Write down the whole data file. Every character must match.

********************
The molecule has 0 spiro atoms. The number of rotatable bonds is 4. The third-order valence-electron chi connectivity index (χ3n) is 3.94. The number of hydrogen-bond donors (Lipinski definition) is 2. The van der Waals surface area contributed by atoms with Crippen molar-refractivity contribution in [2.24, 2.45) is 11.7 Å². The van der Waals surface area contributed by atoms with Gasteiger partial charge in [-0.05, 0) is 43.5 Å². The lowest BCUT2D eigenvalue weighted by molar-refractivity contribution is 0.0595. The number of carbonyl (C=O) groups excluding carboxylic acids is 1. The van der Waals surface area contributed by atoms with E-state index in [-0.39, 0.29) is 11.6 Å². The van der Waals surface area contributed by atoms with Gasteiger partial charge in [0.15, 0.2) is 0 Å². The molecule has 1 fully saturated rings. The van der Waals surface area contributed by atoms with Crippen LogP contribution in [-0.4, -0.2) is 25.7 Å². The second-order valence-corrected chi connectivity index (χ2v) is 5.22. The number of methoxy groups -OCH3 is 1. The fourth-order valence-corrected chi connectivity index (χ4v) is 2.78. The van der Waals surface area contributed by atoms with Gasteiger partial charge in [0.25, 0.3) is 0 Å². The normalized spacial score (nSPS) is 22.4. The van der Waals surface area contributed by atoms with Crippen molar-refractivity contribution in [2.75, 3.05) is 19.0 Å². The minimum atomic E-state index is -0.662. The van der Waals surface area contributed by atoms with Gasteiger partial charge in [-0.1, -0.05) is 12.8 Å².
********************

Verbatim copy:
The molecule has 0 spiro atoms. The number of rotatable bonds is 4. The third-order valence-electron chi connectivity index (χ3n) is 3.94. The number of hydrogen-bond donors (Lipinski definition) is 2. The van der Waals surface area contributed by atoms with Crippen molar-refractivity contribution in [2.24, 2.45) is 11.7 Å². The van der Waals surface area contributed by atoms with Gasteiger partial charge in [-0.05, 0) is 43.5 Å². The lowest BCUT2D eigenvalue weighted by molar-refractivity contribution is 0.0595. The number of carbonyl (C=O) groups excluding carboxylic acids is 1. The van der Waals surface area contributed by atoms with E-state index in [-0.39, 0.29) is 11.6 Å². The van der Waals surface area contributed by atoms with Gasteiger partial charge in [0.15, 0.2) is 0 Å². The molecule has 1 fully saturated rings. The van der Waals surface area contributed by atoms with Crippen LogP contribution in [-0.4, -0.2) is 25.7 Å². The second-order valence-corrected chi connectivity index (χ2v) is 5.22. The number of methoxy groups -OCH3 is 1. The fourth-order valence-corrected chi connectivity index (χ4v) is 2.78. The van der Waals surface area contributed by atoms with Gasteiger partial charge in [0.25, 0.3) is 0 Å². The normalized spacial score (nSPS) is 22.4. The van der Waals surface area contributed by atoms with Crippen molar-refractivity contribution in [2.75, 3.05) is 19.0 Å². The minimum atomic E-state index is -0.662. The van der Waals surface area contributed by atoms with Gasteiger partial charge in [-0.1, -0.05) is 12.8 Å².